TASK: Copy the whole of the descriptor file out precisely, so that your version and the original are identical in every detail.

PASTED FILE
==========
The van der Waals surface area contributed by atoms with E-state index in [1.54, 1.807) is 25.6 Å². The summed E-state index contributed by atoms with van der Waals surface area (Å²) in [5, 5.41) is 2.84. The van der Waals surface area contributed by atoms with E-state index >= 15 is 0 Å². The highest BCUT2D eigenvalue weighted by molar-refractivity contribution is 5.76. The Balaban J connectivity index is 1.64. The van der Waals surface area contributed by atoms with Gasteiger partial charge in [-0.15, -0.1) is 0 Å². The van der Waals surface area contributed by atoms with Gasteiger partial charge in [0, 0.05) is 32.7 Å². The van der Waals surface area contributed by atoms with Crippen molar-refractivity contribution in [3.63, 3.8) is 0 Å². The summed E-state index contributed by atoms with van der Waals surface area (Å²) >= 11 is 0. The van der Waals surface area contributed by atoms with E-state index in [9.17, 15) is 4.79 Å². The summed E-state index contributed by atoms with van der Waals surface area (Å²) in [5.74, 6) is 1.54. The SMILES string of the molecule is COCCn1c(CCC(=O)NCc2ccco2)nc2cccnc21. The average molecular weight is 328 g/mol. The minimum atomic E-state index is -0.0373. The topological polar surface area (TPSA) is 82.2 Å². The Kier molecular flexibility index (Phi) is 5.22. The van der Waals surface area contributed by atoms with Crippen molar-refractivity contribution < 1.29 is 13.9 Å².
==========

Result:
The van der Waals surface area contributed by atoms with E-state index in [1.54, 1.807) is 25.6 Å². The summed E-state index contributed by atoms with van der Waals surface area (Å²) in [5, 5.41) is 2.84. The van der Waals surface area contributed by atoms with E-state index >= 15 is 0 Å². The highest BCUT2D eigenvalue weighted by molar-refractivity contribution is 5.76. The Balaban J connectivity index is 1.64. The van der Waals surface area contributed by atoms with Gasteiger partial charge in [-0.15, -0.1) is 0 Å². The van der Waals surface area contributed by atoms with Gasteiger partial charge in [0, 0.05) is 32.7 Å². The van der Waals surface area contributed by atoms with Crippen molar-refractivity contribution in [3.63, 3.8) is 0 Å². The summed E-state index contributed by atoms with van der Waals surface area (Å²) >= 11 is 0. The van der Waals surface area contributed by atoms with E-state index in [9.17, 15) is 4.79 Å². The summed E-state index contributed by atoms with van der Waals surface area (Å²) in [5.74, 6) is 1.54. The SMILES string of the molecule is COCCn1c(CCC(=O)NCc2ccco2)nc2cccnc21. The average molecular weight is 328 g/mol. The minimum atomic E-state index is -0.0373. The topological polar surface area (TPSA) is 82.2 Å². The Kier molecular flexibility index (Phi) is 5.22. The van der Waals surface area contributed by atoms with Crippen molar-refractivity contribution < 1.29 is 13.9 Å².